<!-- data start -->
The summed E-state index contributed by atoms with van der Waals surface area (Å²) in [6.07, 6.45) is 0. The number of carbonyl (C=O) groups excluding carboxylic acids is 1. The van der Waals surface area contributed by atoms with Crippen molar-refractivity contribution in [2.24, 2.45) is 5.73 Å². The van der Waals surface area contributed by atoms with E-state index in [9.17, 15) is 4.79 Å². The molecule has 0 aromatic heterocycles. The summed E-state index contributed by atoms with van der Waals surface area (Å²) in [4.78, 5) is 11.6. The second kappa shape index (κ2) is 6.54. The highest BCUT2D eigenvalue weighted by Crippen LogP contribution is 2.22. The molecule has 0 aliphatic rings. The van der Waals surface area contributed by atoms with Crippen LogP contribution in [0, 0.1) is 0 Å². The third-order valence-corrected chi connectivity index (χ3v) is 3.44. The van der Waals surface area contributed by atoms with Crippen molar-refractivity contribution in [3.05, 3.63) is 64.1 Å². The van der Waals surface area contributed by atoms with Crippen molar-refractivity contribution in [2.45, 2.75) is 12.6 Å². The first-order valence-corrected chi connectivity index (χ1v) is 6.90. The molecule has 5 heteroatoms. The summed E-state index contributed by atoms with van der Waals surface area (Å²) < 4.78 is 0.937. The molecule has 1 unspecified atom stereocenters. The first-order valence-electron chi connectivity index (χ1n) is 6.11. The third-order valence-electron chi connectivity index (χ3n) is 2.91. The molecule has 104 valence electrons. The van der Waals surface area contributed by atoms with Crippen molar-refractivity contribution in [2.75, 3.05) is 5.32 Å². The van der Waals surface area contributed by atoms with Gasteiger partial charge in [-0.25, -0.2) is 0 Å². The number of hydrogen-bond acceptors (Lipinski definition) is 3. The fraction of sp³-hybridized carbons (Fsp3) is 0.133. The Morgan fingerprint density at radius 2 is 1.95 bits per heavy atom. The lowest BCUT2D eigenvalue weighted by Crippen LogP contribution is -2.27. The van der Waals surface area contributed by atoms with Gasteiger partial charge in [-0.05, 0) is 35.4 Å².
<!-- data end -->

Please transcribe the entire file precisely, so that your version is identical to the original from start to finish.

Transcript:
The summed E-state index contributed by atoms with van der Waals surface area (Å²) in [6.07, 6.45) is 0. The number of carbonyl (C=O) groups excluding carboxylic acids is 1. The van der Waals surface area contributed by atoms with Crippen molar-refractivity contribution in [2.24, 2.45) is 5.73 Å². The van der Waals surface area contributed by atoms with E-state index in [9.17, 15) is 4.79 Å². The molecule has 0 aromatic heterocycles. The summed E-state index contributed by atoms with van der Waals surface area (Å²) in [4.78, 5) is 11.6. The second kappa shape index (κ2) is 6.54. The highest BCUT2D eigenvalue weighted by Crippen LogP contribution is 2.22. The molecule has 0 aliphatic rings. The van der Waals surface area contributed by atoms with Crippen LogP contribution in [0, 0.1) is 0 Å². The third-order valence-corrected chi connectivity index (χ3v) is 3.44. The van der Waals surface area contributed by atoms with Crippen molar-refractivity contribution in [3.05, 3.63) is 64.1 Å². The van der Waals surface area contributed by atoms with Crippen molar-refractivity contribution in [2.45, 2.75) is 12.6 Å². The first-order valence-corrected chi connectivity index (χ1v) is 6.90. The molecule has 5 heteroatoms. The summed E-state index contributed by atoms with van der Waals surface area (Å²) < 4.78 is 0.937. The molecule has 1 unspecified atom stereocenters. The first-order valence-electron chi connectivity index (χ1n) is 6.11. The third-order valence-electron chi connectivity index (χ3n) is 2.91. The molecule has 104 valence electrons. The van der Waals surface area contributed by atoms with Crippen molar-refractivity contribution in [2.75, 3.05) is 5.32 Å². The van der Waals surface area contributed by atoms with Gasteiger partial charge in [-0.25, -0.2) is 0 Å². The number of hydrogen-bond acceptors (Lipinski definition) is 3. The fraction of sp³-hybridized carbons (Fsp3) is 0.133. The Morgan fingerprint density at radius 2 is 1.95 bits per heavy atom. The lowest BCUT2D eigenvalue weighted by Crippen LogP contribution is -2.27. The van der Waals surface area contributed by atoms with Gasteiger partial charge in [-0.05, 0) is 35.4 Å².